The action also ends Secure Communities and prevents police profiling of LGBT people from ending in deportation. 73 percent of LGBT people report encountering police in the last 5 years.
The President took the first step, but it’s up to Congress to pass legislation to fully protect LGBT immigrants.
Source: LGBT Progress.
Why Blacks Should Support Immigration
— because it is about their political survival.
There are 44 million blacks and 52 million Hispanics. Although white Hispanics are the most visible, many immigrants from Mexico, Cuba, Columbia, Peru and other Latin countries self identify as black and will contribute to the “browning” of America. For African Americans, it’s an opportunity to create political coalitions with other people of color.
Facing a high unemployment rate, most African Americans falsely believe that the absence of foreigners who “take jobs” will benefit them in the current labor market. They may be unaware that the black unemployment rate since 1970 has always been twice that of their white counterparts. Very often African Americans have adopted the attitudes of early-19th-century whites who wanted to send Africans back to Africa.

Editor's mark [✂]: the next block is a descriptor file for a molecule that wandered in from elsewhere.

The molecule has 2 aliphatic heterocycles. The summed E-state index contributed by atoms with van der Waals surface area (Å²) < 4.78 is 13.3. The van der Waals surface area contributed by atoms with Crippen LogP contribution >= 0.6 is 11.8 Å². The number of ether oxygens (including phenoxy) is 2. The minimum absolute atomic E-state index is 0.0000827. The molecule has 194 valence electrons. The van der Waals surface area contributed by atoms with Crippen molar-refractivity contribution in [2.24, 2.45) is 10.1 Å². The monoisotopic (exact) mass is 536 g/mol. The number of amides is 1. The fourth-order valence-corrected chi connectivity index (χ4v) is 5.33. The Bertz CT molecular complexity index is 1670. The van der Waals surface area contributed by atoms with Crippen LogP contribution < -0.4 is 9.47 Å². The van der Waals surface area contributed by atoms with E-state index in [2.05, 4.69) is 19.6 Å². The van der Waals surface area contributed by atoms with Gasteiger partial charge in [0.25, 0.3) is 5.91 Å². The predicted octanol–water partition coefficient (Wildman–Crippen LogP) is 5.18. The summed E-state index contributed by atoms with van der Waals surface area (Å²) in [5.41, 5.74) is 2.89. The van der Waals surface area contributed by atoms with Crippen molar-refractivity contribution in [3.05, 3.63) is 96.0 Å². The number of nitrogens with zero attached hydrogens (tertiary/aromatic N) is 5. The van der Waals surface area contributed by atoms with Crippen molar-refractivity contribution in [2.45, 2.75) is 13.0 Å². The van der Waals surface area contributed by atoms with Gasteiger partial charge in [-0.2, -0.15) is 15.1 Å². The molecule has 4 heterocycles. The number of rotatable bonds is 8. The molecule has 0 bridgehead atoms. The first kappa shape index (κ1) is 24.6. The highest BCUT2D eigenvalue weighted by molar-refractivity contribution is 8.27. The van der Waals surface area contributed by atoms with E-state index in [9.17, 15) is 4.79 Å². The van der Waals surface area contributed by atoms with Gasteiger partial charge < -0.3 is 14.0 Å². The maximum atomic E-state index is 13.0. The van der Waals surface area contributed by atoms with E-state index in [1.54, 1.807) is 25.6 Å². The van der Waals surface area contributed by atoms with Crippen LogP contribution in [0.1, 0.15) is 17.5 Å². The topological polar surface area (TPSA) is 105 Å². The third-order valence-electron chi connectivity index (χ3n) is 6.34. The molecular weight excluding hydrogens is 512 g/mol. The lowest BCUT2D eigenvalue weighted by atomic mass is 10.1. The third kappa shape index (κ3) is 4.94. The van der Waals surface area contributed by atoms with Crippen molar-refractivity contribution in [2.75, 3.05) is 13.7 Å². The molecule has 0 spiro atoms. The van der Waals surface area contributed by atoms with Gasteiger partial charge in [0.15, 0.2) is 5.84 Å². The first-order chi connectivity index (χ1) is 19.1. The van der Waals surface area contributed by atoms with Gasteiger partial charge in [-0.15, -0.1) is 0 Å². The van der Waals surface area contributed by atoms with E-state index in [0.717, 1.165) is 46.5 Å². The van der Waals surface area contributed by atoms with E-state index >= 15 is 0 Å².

The tragic death of Trayvon Martin and its aftermath is perhaps one of the lowest points for the black community since the civil rights movement. During that era, it was necessary to find commonality with people of different races and ethnicities who powered that social movement.
As Dr. King stated in his Letter from Birmingham Jail (in part):
“Migrants who have entered the country without inspection or have overstayed their visas lack lawful immigration status. Because of legal changes over the past decade, they often have no way to normalize their status.[] As long as the law remains unchanged, these individuals will be forced to live in the shadows of society — illegally.”
This is a “wedge” issue that comes up pitting blacks against browns. But a comprehensive analysis of Census data from hundreds of U.S. metropolitan areas indicate that immigration from Latin America improves wages and job opportunities for African Americans. This analysis shows, in fact, that Latino immigrants and African Americans fill complementary roles in the labor market. Cities with greater immigration from Latin America experience higher wages for African Americans, lower shares of African Americans in poverty and lower African American unemployment.